Young people are the future, but they are also the present.  They have shown us dignity in defeat and grace in victory.  They have shown us the drive to excel, the will to win and the ability to rise above the differneces.

There are many in Canada who would do well to take a lesson from them.

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Ontario`s Perkins smashes records in Archery

Christopher Perkins, an 18 year old archer representing Ontario at the 2011 Canada Games has set a new Canadian record for Junior Men`s Compound.    Perkins shot an amazing 595 out of a possible 600, a score that is also a Canada Games record on Wednesday.  The Archery Event is being held at Sackville High School. 

After two days of qualification rounds, Perkins sits atop the Men`s  Compound Division, with a total of 1185 out of 1200 possible points. 

During the first 30 arrow round of the second day,s shooting, Perkins remained perfect, or what the archers refer to as ” clean” ,  finally missing by a hair on the third arrow of the ninth end.   He dropped another point on his last arrow of the final end of that round to score an outrstanding 298 out 300. 

Many in the crowd of spectators were pulling for him.  Even supporters of other teams watched the huge projection screens when the running scores were showing his progress.  The string of 30s (the total score achievable in each end) continued, and much like a baseball crowd watching a pitcher close in on a no-hitter, the collective breath was held, each time Chris loosed an arrow.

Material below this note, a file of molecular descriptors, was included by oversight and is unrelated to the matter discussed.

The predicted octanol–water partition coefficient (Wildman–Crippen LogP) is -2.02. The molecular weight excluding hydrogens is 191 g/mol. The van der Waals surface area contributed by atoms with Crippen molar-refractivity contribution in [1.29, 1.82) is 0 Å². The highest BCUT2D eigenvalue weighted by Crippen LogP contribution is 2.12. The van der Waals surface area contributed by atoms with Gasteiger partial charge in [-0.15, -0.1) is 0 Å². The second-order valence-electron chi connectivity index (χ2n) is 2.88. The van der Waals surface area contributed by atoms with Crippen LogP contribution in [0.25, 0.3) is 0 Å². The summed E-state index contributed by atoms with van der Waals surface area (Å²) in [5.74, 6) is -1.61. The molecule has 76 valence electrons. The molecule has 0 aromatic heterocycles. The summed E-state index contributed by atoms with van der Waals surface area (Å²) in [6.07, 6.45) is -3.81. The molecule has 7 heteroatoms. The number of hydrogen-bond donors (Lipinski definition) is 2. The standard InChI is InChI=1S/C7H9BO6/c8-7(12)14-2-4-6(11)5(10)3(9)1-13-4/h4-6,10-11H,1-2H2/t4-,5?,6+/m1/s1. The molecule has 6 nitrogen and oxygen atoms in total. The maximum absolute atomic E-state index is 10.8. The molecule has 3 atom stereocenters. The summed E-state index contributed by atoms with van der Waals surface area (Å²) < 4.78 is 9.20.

The relief of those watching was palpable, each time the projectile slammed into the very centre of the target, a ring about the size of a dime, 18 metres away. 

Finally, on the last arrow of the ninth end, perfection slipped away, but excellence remained.  By the end of shooting, a new record was posted.

Afterward, Perkins was pleased but also keeping his feet on the ground.

“It was a good day, no question.  But, anything can still happen and tommorrow is the next thing on the list.  Eliminations start and I need to continuew to shoot well.  There are a lot of good shooters here. ” he said, with typical understatement.

Maybe so, but only one holds that new Canadian Record,  Mr. Perkins.

Archers Complete Qualification Rounds

Recurve Archers took the stage first on Wednesday at Sackville High School for the second round of Qualifications at the Canada Games.  Compound Archers were given the opportuntity for a bit longer sleep, reversing what happened on Tuesday when they had to be up with the birds.